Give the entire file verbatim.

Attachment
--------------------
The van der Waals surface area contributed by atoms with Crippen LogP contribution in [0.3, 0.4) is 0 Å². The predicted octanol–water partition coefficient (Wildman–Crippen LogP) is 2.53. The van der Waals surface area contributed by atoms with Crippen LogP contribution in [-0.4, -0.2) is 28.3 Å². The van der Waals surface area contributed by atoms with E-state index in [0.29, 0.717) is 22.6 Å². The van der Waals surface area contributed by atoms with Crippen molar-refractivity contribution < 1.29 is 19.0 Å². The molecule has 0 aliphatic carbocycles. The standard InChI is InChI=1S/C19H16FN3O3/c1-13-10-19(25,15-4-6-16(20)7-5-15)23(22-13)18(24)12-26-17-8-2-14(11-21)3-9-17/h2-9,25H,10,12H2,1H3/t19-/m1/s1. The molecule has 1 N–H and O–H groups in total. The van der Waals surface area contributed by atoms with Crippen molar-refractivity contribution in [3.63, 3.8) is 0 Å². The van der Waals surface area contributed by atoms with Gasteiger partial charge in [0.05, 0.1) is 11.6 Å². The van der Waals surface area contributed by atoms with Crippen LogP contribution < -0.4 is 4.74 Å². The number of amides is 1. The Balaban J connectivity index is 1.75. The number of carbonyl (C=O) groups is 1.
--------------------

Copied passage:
The van der Waals surface area contributed by atoms with Crippen LogP contribution in [0.3, 0.4) is 0 Å². The predicted octanol–water partition coefficient (Wildman–Crippen LogP) is 2.53. The van der Waals surface area contributed by atoms with Crippen LogP contribution in [-0.4, -0.2) is 28.3 Å². The van der Waals surface area contributed by atoms with E-state index in [0.29, 0.717) is 22.6 Å². The van der Waals surface area contributed by atoms with Crippen molar-refractivity contribution < 1.29 is 19.0 Å². The molecule has 0 aliphatic carbocycles. The standard InChI is InChI=1S/C19H16FN3O3/c1-13-10-19(25,15-4-6-16(20)7-5-15)23(22-13)18(24)12-26-17-8-2-14(11-21)3-9-17/h2-9,25H,10,12H2,1H3/t19-/m1/s1. The molecule has 1 N–H and O–H groups in total. The van der Waals surface area contributed by atoms with Crippen molar-refractivity contribution in [3.63, 3.8) is 0 Å². The van der Waals surface area contributed by atoms with Gasteiger partial charge in [0.05, 0.1) is 11.6 Å². The van der Waals surface area contributed by atoms with Crippen LogP contribution < -0.4 is 4.74 Å². The number of amides is 1. The Balaban J connectivity index is 1.75. The number of carbonyl (C=O) groups is 1.